CI/CD Environment for A Smaller Project

Advantages of Continuous Integration (CI) and Continuous Delivery (CD) are obvious even for small projects with few contributors and are easily achievable with help of  free cloud tools – like for instance with mighty combo of Github plus Travis. But what if we want to achieve similarly convenient  environment inside of our private network, available only to our internal teams. Luckily open source is here again to help us with another great tool – GitLab –  GitLab  is a similar platform to GitHub, but the code is open source and we can easily install it in our environment. In this article I’ll summarize my experiences and guidelines how to build convenient environment for a small project  with automatic testing and deployment. Continue reading CI/CD Environment for A Smaller Project

Asynchronous Again – Rewriting ptunnel in Rust

Asynchronous programing model is quite popular for I/0 intensive tasks – it enables you effective use of resources, while maintaining agility of and assuring scalability of the application. I myself used asynchronous programming many times –   in JavaScript (where it’s omnipresent) , Python ( mainly  in asyncio recently, but also bit in twisted, which was one of first network asynchronous libraries I met) and also in OCAML with  lwt or Core Async. The concept is always similar for all implementations –  I/O operations are returning handles to future results – they are called either  Futures, Promises, or Deferred  – and they are returned immediately.  These futures can have functions attached to them, which are executed later, when I/O result becomes available.  Asynchronous  programming is very much about functions, it requires first class functions  and anonymous functions are very useful here, that’s why asynchronous model flourishes in functional languages.  Apart of I/O deferred processing usually there are other utilities for later execution – like timeouts, pausing execution for some time (sleep), tasks synchronization (events, locks). Futures are executed in an “event loop”,   a loop that monitors various events from OS (availability of data from I/O), timers, etc. to execute futures (meaning functions attached to them), when appropriate. It’s also very common to chain futures, executing second one with result of first one , when first one is resolved and result is available and the third one with results from the second one and so on. Apart of this basic scheme languages may provide some syntactic sugar around asynchronous model like await and async keywords in Python or C#, which makes it easier to write the code.

Recently, as I’m progressing in learning of Rust,  I wondered how asynchronous programing is done in Rust. I decided to remake my old project ptunnel (written in Python) into Rust – ptunnel is a program that tunnels arbitrary connection/protocol through HTTPS proxy, so it can be used to connect IMAP, SMTP or SSH through proxy. In the rest of this article I”l share my experiences from this project. Continue reading Asynchronous Again – Rewriting ptunnel in Rust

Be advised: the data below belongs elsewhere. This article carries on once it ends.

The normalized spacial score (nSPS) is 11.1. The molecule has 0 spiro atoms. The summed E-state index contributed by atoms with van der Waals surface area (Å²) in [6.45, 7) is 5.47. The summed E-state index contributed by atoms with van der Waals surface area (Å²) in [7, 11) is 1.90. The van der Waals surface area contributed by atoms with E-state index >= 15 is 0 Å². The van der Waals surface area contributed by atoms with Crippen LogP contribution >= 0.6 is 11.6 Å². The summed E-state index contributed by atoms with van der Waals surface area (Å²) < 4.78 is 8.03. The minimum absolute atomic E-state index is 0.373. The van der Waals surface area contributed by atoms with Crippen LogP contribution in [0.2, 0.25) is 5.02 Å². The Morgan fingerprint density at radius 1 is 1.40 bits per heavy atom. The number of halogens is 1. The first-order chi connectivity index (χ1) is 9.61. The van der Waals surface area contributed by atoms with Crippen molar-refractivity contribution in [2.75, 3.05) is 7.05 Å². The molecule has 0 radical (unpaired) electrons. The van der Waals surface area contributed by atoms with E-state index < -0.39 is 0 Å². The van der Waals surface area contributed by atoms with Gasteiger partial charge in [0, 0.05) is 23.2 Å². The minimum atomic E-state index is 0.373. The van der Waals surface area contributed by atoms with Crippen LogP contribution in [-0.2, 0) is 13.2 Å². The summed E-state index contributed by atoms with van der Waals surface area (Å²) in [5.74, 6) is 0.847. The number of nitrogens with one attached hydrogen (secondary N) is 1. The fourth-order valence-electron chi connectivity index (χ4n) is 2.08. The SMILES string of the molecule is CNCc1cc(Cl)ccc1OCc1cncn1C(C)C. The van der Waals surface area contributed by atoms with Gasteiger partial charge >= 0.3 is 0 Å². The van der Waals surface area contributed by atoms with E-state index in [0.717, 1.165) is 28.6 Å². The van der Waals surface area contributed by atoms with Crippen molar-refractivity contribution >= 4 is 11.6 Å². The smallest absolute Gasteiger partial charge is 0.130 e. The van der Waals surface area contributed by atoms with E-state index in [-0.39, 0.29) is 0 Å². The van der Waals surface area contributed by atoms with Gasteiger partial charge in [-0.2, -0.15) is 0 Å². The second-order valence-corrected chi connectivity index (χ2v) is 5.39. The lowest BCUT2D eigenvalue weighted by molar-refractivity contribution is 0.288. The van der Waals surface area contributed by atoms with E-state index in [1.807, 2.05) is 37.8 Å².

MyBookshelf2 Beta2

MyBookshelf2 – ebooks management and sharing solution moved to next version – Beta 2 – apart of few small fixes, the main change is an internal revamp to make it compatible with latest Asexor and thus removing dependence on Crossbar.io and Autobahn library.  It makes deployment of MyBookshelf2 easier and removes components that did not add much value to the solution, just made it bit overcomplicated.  Some effort was given to provide easy implementation in Docker – now there is a script that will guide you through two pre-configured scenarios – development (local code, monitoring of code changes) and stage (code in a volume, JS client built and packed, app server running behind nginx proxy with SSL termination, nginx serving static content).

Check latest code on github. To give it a try just clone repo and run init.sh script in deploy directory (assuming you have Docker installed).

Splitting Large Audio Books

I’m big fan of audio books.   During past years I’ve been using setup described in this article (libresonic server, android client, audio encoded with opus codec) for audio books listening.  It works well  for me , but it’s best with audio books split to chapters or to parts not longer then 1 hour. However some audio books come in  one large file (m4b format, or  aax proprietary file  from Audible).  To listen to such audio books conveniently I need to split them. Luckily with ffmpeg tool and a bit of bash scripting it is not difficult. Continue reading Splitting Large Audio Books

What Is This Weird File Name in My Samba Share?